ACP: Adjunct treatment of hypersensitivity reaction
Antihistamine with anticholinergic and sedating side effects. Appears to compete with histamine for receptors on effector cells.
Symptoms of overdose are similar to those of atropine toxicity and can include flushing, dilated pupils, hallucinations, confusion, ataxia, seizures, and loss of consciousness. Treatment is primarily supportive.
DiphenhydrAMINE will not abort or terminate a hypersensitivity reaction that is progressing to anaphylaxis; it must not be used in place of EPINEPHrine in these patients.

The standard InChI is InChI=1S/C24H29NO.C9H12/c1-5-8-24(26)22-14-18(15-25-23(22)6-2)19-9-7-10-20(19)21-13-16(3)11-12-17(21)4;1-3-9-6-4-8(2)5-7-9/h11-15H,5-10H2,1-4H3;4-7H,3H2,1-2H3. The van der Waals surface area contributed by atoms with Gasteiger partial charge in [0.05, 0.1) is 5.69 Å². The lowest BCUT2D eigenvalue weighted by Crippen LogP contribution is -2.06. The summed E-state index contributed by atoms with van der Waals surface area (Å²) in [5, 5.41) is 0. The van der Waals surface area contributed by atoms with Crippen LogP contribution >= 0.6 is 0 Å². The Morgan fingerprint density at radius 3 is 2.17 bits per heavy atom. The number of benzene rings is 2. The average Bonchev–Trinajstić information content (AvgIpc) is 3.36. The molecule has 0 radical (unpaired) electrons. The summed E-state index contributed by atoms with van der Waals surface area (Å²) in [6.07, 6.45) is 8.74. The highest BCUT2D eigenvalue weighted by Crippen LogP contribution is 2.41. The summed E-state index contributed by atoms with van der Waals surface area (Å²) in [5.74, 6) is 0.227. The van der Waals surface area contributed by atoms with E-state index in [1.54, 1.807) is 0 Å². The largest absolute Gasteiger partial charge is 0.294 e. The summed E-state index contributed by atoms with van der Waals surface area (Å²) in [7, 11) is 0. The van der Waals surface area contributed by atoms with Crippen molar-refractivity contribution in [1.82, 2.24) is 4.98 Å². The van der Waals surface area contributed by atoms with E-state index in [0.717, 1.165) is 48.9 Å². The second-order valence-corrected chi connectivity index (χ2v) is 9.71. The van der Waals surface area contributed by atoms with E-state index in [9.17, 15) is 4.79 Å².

DiphenhydrAMINE should be used with caution in patients with narrow-angle glaucoma, stenosing peptic ulcer, pyloroduodenal obstruction, symptomatic prostatic hypertrophy, or bladder neck obstruction.
Some evidence exists that suggests diphenhydrAMINE may be heat sensitive, losing some potency after 4+ weeks of storage at temperatures consistently above 40°C. Degraded medication is unlikely to be harmful to patients, but may not carry the same clinical effects, thus requiring higher doses.
DiphenhydrAMINE can potentiate the effects of alcohol, benzodiazepines, and other CNS depressants. Drugs with anticholinergic properties, including tricyclic antidepressants, monoamine oxidase inhibitors, or other antihistamines, may also act synergistically.